On the flip side of the entrepreneurial system, Jerome Findlay Quidley the Third inspired confidence in his buyers. Though his prices were high, a natural consequence of any commodity in Alaska, they were not so high as to deter sales. Once again, his connections in the Alaskan Interior were such that no one doubted his ability to supply the thirsty northland with the elixir it needed to keep the miners warm and husbands healthy and provide ministers a demon to squall against. On the trail he kept his books in his head for the simple reason that many Alaskan communities were blessed — or cursed, depending on one’s point of view — with representatives of John Law who would call such paperwork by another name: evidence.

A bag of coins

For Hootlani, Jerome Findlay Quidley the Third was more than a resident; he was an industry. Everyone in town was rewarded by his presence. It was called employment. It took a lot of warm bodies to move barrels, casks, crates, and cases from ship holds to the storage cabins in Hootlani. Then it took more bodies to sort the merchandise and prepare it for delivery. Dog teams had to be fed summer or winter, as did the operation’s three dray animals. Additionally, the plank sidewalks that made the loading of the dogs and horses easy were always in need of repair. Everything cost money, and that money came out of Jerome Findlay Quidley the Third’s pocket. He paid well, thus his popularity.

Hootlani had no bank, so the money that was spent in town simply sloshed from one business to the next. From common laborer to tavern, store, or brothel, men would spend as they were paid. Liquor came into Hootlani from one direction and money from the other. Everyone earned more than enough to eat and carouse. There were plenty of women to go around even when dogsled loads of miners came from nearby communities. Liquor was cheap and law and order absent. More than one resident said that after he died he did not pray to be taken to heaven but back to Hootlani.

There was every reason to believe that Hootlani’s good fortune would last a lifetime. Alaska might not have been chockfull of gold, but it was full of and filling with miners. They came and they went, and whenever and wherever they came and went they spent what they had freely.

Alas, in every incarnation of a Garden of Eden there is a serpent. In this case the serpent was territoryhood. As long as Alaska was linked to the lower states in name only, there was no reason to fear any disruption of the golden era of Hootlani. But territoryhood would create a raft of problems. Of these, law and order was the least odious. That was because law and order most often came in the form of men who could be convinced to respect local preferences. It was only a matter of price.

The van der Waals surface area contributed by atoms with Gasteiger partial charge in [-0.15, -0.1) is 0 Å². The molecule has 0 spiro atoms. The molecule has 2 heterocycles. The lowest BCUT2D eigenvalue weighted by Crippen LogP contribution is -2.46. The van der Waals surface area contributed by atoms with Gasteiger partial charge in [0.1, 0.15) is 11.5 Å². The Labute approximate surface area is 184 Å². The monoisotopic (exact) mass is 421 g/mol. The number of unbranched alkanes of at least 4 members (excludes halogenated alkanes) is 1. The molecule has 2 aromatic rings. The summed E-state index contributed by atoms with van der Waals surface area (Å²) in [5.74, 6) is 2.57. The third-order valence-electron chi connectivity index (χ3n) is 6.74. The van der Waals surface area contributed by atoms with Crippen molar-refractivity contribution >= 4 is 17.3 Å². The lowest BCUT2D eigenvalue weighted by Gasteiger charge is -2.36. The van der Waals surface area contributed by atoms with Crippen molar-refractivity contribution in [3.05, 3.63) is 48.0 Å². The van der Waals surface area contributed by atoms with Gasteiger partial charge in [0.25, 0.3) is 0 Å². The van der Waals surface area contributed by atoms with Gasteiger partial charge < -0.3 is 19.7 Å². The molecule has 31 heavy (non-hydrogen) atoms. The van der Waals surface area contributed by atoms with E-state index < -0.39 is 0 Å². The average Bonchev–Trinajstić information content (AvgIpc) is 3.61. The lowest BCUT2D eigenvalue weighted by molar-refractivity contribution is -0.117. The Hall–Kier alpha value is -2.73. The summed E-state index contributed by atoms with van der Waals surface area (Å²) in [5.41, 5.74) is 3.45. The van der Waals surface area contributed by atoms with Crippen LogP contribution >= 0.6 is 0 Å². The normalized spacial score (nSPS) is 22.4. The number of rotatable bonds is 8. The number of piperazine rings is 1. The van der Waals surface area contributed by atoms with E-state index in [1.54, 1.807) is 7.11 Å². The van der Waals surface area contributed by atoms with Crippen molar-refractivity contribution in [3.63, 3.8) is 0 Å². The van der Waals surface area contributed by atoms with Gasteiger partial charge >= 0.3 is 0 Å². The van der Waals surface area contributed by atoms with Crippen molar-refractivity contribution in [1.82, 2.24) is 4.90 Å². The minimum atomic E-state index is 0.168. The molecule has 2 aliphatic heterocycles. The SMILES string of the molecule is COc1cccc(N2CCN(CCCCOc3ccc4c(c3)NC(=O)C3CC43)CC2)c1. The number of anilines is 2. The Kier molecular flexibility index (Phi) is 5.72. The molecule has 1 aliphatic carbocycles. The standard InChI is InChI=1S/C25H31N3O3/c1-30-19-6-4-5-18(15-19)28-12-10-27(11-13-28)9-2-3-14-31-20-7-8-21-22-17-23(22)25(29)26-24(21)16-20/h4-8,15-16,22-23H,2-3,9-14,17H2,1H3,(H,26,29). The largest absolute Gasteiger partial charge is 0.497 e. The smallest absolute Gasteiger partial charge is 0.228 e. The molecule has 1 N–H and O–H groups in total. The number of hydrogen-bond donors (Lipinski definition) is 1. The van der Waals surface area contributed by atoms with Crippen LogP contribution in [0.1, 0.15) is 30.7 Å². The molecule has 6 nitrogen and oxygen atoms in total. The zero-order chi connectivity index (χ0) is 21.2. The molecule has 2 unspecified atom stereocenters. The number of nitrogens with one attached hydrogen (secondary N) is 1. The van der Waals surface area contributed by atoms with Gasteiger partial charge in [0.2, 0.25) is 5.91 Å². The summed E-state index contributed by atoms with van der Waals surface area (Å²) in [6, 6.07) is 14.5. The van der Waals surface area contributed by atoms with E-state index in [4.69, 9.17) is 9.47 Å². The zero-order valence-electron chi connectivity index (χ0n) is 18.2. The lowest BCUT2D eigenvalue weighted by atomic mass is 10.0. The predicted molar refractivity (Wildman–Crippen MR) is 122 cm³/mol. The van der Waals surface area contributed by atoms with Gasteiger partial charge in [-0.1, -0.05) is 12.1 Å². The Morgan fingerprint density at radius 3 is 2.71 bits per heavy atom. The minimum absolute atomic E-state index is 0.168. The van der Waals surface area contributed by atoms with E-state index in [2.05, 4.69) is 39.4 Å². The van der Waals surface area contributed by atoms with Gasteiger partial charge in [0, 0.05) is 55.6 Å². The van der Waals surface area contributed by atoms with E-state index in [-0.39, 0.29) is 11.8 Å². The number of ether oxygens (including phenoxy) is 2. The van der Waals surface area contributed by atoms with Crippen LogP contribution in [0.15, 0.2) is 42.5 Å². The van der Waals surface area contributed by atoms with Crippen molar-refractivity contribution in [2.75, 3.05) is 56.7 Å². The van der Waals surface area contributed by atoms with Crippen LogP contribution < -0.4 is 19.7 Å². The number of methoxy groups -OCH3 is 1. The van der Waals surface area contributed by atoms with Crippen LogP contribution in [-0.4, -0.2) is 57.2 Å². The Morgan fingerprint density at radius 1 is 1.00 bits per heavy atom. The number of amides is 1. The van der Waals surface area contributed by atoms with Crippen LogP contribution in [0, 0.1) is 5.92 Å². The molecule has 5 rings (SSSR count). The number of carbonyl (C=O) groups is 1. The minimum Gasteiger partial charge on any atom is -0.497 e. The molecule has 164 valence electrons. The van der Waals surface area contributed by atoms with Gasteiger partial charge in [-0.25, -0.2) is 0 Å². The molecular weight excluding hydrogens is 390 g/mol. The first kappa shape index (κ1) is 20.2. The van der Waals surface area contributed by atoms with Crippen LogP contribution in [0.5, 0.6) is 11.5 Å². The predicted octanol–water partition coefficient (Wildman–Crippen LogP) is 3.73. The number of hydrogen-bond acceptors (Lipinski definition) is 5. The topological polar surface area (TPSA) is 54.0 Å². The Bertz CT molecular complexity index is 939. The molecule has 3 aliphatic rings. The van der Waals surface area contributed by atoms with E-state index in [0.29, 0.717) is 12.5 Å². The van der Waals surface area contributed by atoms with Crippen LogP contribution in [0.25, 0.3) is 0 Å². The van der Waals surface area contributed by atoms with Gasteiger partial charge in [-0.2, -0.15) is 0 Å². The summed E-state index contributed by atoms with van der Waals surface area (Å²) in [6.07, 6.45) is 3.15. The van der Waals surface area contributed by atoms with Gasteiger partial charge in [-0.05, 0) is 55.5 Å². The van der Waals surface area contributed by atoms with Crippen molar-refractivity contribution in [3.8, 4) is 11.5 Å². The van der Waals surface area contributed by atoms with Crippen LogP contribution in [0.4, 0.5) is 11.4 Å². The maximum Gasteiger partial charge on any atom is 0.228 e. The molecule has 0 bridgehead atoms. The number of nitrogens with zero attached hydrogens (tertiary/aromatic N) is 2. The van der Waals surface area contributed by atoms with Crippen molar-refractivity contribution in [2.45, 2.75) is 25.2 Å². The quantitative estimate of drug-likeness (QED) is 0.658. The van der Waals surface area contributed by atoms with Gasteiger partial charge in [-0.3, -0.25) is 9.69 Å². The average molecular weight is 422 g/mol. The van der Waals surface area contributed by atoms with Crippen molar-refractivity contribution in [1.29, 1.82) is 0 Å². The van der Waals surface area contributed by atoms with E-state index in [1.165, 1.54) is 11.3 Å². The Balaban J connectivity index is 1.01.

No, it was not law and order that frightened Hootlaniers right down to the stockings they did not own and thus could not wear. It was the awesome power of the church. Men of God attracted good people. Hootlani, after all, had been founded on the Rock of Gibraltar belief that “men will be men,” and as long as there were no good women, men would continue to be men, and there was profit in that intractable law of nature. But with men of God came good women, and soon thereafter there would be a substantial decline in the fortunes of Hootlani.

Thus, it came to pass that the devil incarnate came to Hootlani one afternoon in late spring of the Year of the Big Snow. He came in the form of a fat man wearing gray canvas trousers, a black-and-red wool work shirt, and a pair of worn boots that had been, at one time, black. He carried a small pack on his back and walked with a mighty staff that was almost as tall as his five-four frame. The only thing that marked him as different from any of the other hundreds of visitors who passed through Hootlani was that he wore a crucifix about his neck. It was a working man’s crucifix, not one of gold or silver. Here was a man to do business.

News of the arrival of the peripatetic friar made it down the only street of Hootlani faster than the gait of the cleric. Civilization came to Jerome Findlay Quidley the Third as he was working the books — in both senses of the term — in the back of the Black Betty Tavern. The tavern, it should be noted, was not named for or owned by a negress named Betty or a woman named Betty Black. It was so named because of two steamship nameplates that had washed ashore years ago and miles apart. One had been on the Black something and the other had been a nameplate that ended with etty. Shingled together with a “B” they became Black Betty, and thus was the tavern named.

A bible and church

Jerome Findlay Quidley the Third rued the day a man of God would appear in Hootlani. The Day of Judgment had arrived, and he had not yet arranged his ecclesiastic ducks in a row. He was thus caught in a badly leaking, flat-bottomed boat on a rising tide.

“You can call me Father Albert,” said the portly man as he stretched his massive right hand toward Jerome Findlay Quidley the Third. “I am here to do the Lord’s work.”